Taylor Swift is an extremely successful and talented artist, and has earned and deserves all of the accolades, recognition, and wealth that comes with it. It’s important that I first make this clear.
Because it is not my intention to offend Taylor personally when I agree with and explain why so many industry observers and journalists are 100% correct in describing the rollout and on-sale of her Reputation Tour a total disaster.
It is the current best example of how not to sell tickets to a large tour. No one wants to be this case study, especially an artist who otherwise is poised and sets such an excellent example to her young fans.
The ticket ecosystem is complicated, multi-layered, and involves many players. Because touring and sold-out concerts have unseated the sale of albums as the biggest piece of the pie, selling tickets is now what it’s all about. In stumbling hard to grab the entire pie — initial sales and all resale of tickets — the Reputation Tour was doomed from the start.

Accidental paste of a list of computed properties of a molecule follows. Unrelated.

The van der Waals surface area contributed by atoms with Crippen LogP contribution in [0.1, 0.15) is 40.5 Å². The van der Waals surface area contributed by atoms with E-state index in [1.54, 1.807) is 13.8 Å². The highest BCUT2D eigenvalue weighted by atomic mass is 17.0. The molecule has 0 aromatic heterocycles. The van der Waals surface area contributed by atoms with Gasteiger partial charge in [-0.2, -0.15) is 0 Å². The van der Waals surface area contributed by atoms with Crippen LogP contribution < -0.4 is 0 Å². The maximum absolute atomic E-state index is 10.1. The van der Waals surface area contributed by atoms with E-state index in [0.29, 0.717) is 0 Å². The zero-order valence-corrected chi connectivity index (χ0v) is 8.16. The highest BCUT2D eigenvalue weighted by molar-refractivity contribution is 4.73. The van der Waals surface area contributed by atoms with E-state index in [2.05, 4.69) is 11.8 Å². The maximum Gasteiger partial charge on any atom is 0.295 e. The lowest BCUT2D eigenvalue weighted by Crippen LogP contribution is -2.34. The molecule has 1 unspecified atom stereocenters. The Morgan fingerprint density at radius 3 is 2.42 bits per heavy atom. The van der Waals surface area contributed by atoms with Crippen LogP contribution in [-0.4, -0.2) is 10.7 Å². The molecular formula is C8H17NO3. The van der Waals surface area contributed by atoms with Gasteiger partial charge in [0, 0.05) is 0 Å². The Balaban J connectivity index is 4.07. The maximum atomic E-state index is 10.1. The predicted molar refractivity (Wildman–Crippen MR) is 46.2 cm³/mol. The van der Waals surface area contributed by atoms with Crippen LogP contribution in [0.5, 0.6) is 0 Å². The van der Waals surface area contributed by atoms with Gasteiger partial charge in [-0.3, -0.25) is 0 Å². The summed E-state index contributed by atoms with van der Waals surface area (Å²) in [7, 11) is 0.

Hopefully, as time goes by, some of the restrictions will be relaxed so that all of the tickets can sell and all the seats at shows will be full. Because, arguably, that’s what matters – full seats at shows.
Since the dawn of tickets to live events there has always been a vibrant secondary resale market.
It’s become a place where even original sellers — the primary market — sell off ticket inventory that they may have held back earlier. Or, a place where they try to quickly sell tickets as the show approaches, at a price they are willing to accept (but that might be less than the price printed on the ticket itself).
I’ve grown tired of calling this the ‘face value’ because it’s really nothing more than a made-up number that has absolutely nothing to do with the supply and demand of tickets. That’s what really informs true market value. Think of home prices and how they fluctuate. When you sell your house, there is no ‘face value,’ but instead a list price that considers a variety of factors, and it can go up or down based on the market.
But let’s get back to Taylor Swift.
She, or more likely her management, was sold on an experiment. This experiment could either rake in tons of money in high-priced tickets, album sales, clothing sales, viral Facebook and Twitter marketing, and sold out shows — or become a total PR nightmare and bust.